The golden sun also shines on the church roof


Christian Life

Jörn Schumacher, PRO

Energy from the sun is free of charge. And church roofs fit perfectly for this. Photo EPA, Oliver Killig

“The golden sun full of joy and delight”, wrote the German poet Paul Gerhardt around 1666. Did he already think of the golden benefits of solar panels? After all, the sun provides valuable energy free of charge. Church roofs are ideal for capturing this energy.

In the opinion of many physicists, Albert Einstein deserved a dozen Nobel Prizes. But he received precisely one. For the discovery of an effect that has become important again: the “photoelectric effect”. That allows us to tap into the sun’s free energy through solar panels on roofs.

In 2022, this Nobel Prize was celebrated for the hundredth time. The astrophysicist and television presenter Harald Lesch gave a lecture there. In passing, he asked an interesting question to churches.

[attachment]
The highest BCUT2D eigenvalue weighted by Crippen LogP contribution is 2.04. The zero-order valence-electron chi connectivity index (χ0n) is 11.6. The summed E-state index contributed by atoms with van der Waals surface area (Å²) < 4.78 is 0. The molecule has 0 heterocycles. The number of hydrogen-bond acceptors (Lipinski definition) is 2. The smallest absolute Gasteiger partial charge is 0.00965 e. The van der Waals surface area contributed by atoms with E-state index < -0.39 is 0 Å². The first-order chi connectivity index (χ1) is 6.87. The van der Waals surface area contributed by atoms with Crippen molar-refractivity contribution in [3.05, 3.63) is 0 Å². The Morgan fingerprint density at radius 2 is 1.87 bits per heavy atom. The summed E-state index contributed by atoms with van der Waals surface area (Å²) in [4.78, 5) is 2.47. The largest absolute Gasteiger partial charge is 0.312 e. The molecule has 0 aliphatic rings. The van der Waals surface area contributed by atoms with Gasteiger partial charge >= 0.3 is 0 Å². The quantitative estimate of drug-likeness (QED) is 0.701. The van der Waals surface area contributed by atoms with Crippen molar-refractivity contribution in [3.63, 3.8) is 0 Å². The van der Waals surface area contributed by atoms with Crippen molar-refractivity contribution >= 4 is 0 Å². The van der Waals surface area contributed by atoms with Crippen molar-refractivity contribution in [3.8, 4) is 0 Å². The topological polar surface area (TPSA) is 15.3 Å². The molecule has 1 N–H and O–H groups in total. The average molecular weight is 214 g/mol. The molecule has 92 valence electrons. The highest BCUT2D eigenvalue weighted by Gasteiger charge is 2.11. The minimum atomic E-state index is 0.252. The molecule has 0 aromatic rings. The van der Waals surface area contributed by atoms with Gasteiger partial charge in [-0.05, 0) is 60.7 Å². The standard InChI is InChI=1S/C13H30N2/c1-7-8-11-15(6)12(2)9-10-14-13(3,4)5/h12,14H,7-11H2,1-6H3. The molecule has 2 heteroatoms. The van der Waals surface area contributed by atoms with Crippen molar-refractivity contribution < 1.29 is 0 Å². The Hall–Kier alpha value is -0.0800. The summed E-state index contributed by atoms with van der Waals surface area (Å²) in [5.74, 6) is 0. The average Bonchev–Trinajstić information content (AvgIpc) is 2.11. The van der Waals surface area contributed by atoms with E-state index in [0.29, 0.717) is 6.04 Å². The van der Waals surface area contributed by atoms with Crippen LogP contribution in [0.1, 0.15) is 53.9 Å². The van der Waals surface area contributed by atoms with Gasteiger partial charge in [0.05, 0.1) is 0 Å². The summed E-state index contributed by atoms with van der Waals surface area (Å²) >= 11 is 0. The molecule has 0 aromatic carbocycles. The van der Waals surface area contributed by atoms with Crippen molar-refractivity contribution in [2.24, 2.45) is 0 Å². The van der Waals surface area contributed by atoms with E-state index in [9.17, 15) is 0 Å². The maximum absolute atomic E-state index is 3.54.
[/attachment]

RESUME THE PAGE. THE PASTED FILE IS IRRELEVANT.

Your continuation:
The physicist (a “Protestant from head to toe”, as he confessed to PRO a few years ago) projected a photo of a church on the wall. Its roof was covered with solar cells. “Lux fit electricae” (light makes electrical energy) is what Lesch called the photo.

The physicist not only repeatedly emphasises the urgency of taking action against climate change in his lectures and in his television programmes. Lesch is also a member of the Bavarian Climate Council and the Protestant Church.

It has not escaped him: “All our churches are aligned in an east-west direction. That means they always have a perfect south side.” His suggestion: why don’t the churches mount solar panels on their roofs and claim: “We’ve always known it!” Physically, the efficiency of a classic church roof is 95 to 100 per cent, Lesch said.

Church with solar panels in France. Photo AFP, Philippe Huguen